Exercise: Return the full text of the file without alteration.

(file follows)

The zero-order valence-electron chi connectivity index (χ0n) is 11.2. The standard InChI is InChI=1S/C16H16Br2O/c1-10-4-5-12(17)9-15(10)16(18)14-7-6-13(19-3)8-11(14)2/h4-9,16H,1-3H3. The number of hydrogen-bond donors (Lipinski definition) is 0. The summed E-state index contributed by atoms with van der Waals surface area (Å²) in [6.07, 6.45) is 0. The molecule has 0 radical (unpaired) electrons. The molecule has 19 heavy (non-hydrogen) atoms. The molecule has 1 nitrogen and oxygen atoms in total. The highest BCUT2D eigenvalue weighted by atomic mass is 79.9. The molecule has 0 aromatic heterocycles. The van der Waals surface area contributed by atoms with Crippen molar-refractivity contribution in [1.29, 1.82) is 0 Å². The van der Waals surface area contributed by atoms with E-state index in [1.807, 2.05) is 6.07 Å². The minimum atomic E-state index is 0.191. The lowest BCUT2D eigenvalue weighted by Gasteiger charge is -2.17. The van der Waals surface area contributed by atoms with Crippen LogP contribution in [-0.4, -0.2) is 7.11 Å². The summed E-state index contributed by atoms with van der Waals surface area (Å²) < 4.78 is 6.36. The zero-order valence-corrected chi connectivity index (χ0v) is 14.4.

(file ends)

The zero-order valence-electron chi connectivity index (χ0n) is 11.2. The standard InChI is InChI=1S/C16H16Br2O/c1-10-4-5-12(17)9-15(10)16(18)14-7-6-13(19-3)8-11(14)2/h4-9,16H,1-3H3. The number of hydrogen-bond donors (Lipinski definition) is 0. The summed E-state index contributed by atoms with van der Waals surface area (Å²) in [6.07, 6.45) is 0. The molecule has 0 radical (unpaired) electrons. The molecule has 19 heavy (non-hydrogen) atoms. The molecule has 1 nitrogen and oxygen atoms in total. The highest BCUT2D eigenvalue weighted by atomic mass is 79.9. The molecule has 0 aromatic heterocycles. The van der Waals surface area contributed by atoms with Crippen molar-refractivity contribution in [1.29, 1.82) is 0 Å². The van der Waals surface area contributed by atoms with E-state index in [1.807, 2.05) is 6.07 Å². The minimum atomic E-state index is 0.191. The lowest BCUT2D eigenvalue weighted by Gasteiger charge is -2.17. The van der Waals surface area contributed by atoms with Crippen LogP contribution in [-0.4, -0.2) is 7.11 Å². The summed E-state index contributed by atoms with van der Waals surface area (Å²) < 4.78 is 6.36. The zero-order valence-corrected chi connectivity index (χ0v) is 14.4.